Barely HDMI Display Gets A Steampunk-Inspired Enclosure

It’s an interesting question: What does one do for a follow-up to building the world’s worst HDMI display? Simple — stick it in a cool steampunk-inspired case and call it a day.

That seems to have been [mitxela]’s solution, and please don’t take our assessment as a knock on either the original build or this follow-up. [mitxela] himself expresses a bit of wonder at the attention garnered by his “rather stupid project,” which used the I2C interface in an HDMI interface to drive a tiny monochrome OLED screen. Low refresh rate, poor resolution — it has everything you don’t want in a display, but was still a cool hack that deserved the attention it got.

The present work, which creates an enclosure for the dodgy display, is far heavier on metalworking than anything else, as the video below reveals. The display itself goes in a small box that’s machined from brass, while the HDMI plug gets a sturdy-looking brass housing that makes the more common molded plastic plug look unforgivably flimsy — hot glue notwithstanding. Connecting the two is a flexible stalk, allowing it to plug into a computer’s HDMI port and giving the user the flexibility to position the nearly useless display where it can be seen best.

But again, we may be too harsh in our judgment; while DOOM is basically unplayable on the tiny display, “Bad Apple!!” is quite watchable, especially when accompanied by [mitxela]’s servo-controlled MIDI music box. And since when has usability been a criterion for judging a hack’s coolness, anyway?

21 thoughts on “Barely HDMI Display Gets A Steampunk-Inspired Enclosure

  1. Can’t speak for anyone else, but my fascination here was how simple it was to access an I2C port on modern PC hardware and how easily he was able access it from software.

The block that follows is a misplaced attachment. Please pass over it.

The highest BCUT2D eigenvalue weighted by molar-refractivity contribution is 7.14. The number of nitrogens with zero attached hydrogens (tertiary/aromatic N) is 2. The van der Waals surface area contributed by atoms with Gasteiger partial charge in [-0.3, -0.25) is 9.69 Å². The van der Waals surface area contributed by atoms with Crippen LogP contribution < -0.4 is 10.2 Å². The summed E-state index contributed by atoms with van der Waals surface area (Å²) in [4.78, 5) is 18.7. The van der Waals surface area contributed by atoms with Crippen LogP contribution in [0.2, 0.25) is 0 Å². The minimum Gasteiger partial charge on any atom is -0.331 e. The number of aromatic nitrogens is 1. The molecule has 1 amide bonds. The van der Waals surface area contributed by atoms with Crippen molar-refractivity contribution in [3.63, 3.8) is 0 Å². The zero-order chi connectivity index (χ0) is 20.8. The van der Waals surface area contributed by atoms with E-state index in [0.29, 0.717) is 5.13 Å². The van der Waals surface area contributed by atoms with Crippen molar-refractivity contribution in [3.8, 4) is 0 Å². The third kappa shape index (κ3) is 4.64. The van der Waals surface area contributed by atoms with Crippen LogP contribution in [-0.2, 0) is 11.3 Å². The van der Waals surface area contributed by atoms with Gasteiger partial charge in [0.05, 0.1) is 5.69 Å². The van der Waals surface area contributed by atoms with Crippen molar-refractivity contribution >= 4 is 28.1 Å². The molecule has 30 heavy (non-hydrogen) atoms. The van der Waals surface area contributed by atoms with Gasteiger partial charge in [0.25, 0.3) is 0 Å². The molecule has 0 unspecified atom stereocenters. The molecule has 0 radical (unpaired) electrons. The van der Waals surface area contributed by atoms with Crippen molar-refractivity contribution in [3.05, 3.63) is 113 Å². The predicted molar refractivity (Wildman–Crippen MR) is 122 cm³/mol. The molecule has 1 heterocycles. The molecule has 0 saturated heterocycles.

The display itself may be a “rather stupid project,” but demonstrating a new (to me at least) simple IO channel is definitly something other than stupid.

    1. Lots of projects look rather “stupid.” Often times the nominal goal isn’t the real one. A display based on I2C over HDMI is not really practical. As a way to learn about I2C and HDMI, it’s a good learning tool.

      Many a project with a “stupid” looking goal was in fact carried out for the learning experience or to try out new techniques with the end product being a side effect rather than the goal.

      1. One of the things it demonstrates to me, as an electrical and computer engineering student, is the actual utility of all that ‘Arduino’ stuff that we start out with. Sometimes I’ll attend some CS class and learn about superscalar architectures or ridiculously fast network technologies, and all of those low-level embedded systems start to seem like toys. It’s refreshing to be reminded that practically everything is actually built on top of this stuff.

      1. Well, that’s not the point. The point is to do something silly like this by using just hdmi port and cheap parts, something which is still small and self contained (feeding off hdmi 5v/50mA power pin)

        Of course you could use usb port instead and then take e.g. raspberry pico or even repurpose ~$3 stlinkv2/daplink dongle based on stm32 to have some sort of usb to spi lcd functionality.

  2. The form factor is somewhat appealing, I wonder what the best horrible display is that you can do. Something more like a 3″ or 4″ screen on a posable “gooseneck” ? ….. I mean yeah you can prolly get a heavier duty gooseneck and put a 12″ panel on there, but in the limits of hanging it off a port and not breaking it first time you let go.

    1. Hmm. Maybe a DVI port. I bet there are some clever ways you can abuse one of those – maybe get the video card to display an image that ends up outputting something SPI-ish on one of the pins.

    1. I mean, not many HDMI displays actually use the I2C/DDC pin – and when they do, it’s usually just used for external brightness and volume control. So in theory, this is possible.

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